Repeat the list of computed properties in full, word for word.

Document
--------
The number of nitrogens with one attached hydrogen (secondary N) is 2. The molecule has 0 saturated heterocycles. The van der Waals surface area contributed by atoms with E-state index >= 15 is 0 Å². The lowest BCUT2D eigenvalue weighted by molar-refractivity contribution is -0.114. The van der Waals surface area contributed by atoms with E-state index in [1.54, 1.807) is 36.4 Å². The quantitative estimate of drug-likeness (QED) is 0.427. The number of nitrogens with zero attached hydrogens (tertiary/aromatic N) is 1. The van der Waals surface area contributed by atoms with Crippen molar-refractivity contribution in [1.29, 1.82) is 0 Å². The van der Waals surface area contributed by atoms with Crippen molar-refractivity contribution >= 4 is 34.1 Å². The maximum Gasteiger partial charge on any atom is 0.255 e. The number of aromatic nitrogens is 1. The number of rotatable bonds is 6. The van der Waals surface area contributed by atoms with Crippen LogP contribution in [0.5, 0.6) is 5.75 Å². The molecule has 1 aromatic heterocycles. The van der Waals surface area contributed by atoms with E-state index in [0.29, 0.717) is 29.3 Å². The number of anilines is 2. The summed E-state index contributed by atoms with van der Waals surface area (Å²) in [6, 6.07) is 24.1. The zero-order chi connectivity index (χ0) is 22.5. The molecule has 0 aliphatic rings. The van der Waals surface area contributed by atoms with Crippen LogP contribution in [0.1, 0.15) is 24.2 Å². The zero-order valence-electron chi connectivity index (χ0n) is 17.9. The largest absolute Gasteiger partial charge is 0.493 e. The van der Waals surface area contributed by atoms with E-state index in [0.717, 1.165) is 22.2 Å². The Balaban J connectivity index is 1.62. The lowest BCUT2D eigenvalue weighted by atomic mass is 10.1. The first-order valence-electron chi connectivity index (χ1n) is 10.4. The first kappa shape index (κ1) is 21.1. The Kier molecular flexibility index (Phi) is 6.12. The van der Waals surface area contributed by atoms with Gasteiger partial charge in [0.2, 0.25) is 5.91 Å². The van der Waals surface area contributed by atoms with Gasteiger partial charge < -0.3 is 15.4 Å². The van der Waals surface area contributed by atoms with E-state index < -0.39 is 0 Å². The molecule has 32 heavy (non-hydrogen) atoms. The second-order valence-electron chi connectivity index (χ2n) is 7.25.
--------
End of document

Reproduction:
The number of nitrogens with one attached hydrogen (secondary N) is 2. The molecule has 0 saturated heterocycles. The van der Waals surface area contributed by atoms with E-state index >= 15 is 0 Å². The lowest BCUT2D eigenvalue weighted by molar-refractivity contribution is -0.114. The van der Waals surface area contributed by atoms with E-state index in [1.54, 1.807) is 36.4 Å². The quantitative estimate of drug-likeness (QED) is 0.427. The number of nitrogens with zero attached hydrogens (tertiary/aromatic N) is 1. The van der Waals surface area contributed by atoms with Crippen molar-refractivity contribution in [1.29, 1.82) is 0 Å². The van der Waals surface area contributed by atoms with Crippen molar-refractivity contribution >= 4 is 34.1 Å². The maximum Gasteiger partial charge on any atom is 0.255 e. The number of aromatic nitrogens is 1. The number of rotatable bonds is 6. The van der Waals surface area contributed by atoms with Crippen LogP contribution in [0.5, 0.6) is 5.75 Å². The molecule has 1 aromatic heterocycles. The van der Waals surface area contributed by atoms with E-state index in [0.29, 0.717) is 29.3 Å². The number of anilines is 2. The summed E-state index contributed by atoms with van der Waals surface area (Å²) in [6, 6.07) is 24.1. The zero-order chi connectivity index (χ0) is 22.5. The molecule has 0 aliphatic rings. The van der Waals surface area contributed by atoms with Crippen LogP contribution in [0.1, 0.15) is 24.2 Å². The zero-order valence-electron chi connectivity index (χ0n) is 17.9. The largest absolute Gasteiger partial charge is 0.493 e. The van der Waals surface area contributed by atoms with E-state index in [0.717, 1.165) is 22.2 Å². The Balaban J connectivity index is 1.62. The lowest BCUT2D eigenvalue weighted by atomic mass is 10.1. The first-order valence-electron chi connectivity index (χ1n) is 10.4. The first kappa shape index (κ1) is 21.1. The Kier molecular flexibility index (Phi) is 6.12. The van der Waals surface area contributed by atoms with Gasteiger partial charge in [0.2, 0.25) is 5.91 Å². The van der Waals surface area contributed by atoms with Gasteiger partial charge < -0.3 is 15.4 Å². The van der Waals surface area contributed by atoms with E-state index < -0.39 is 0 Å². The molecule has 32 heavy (non-hydrogen) atoms. The second-order valence-electron chi connectivity index (χ2n) is 7.25.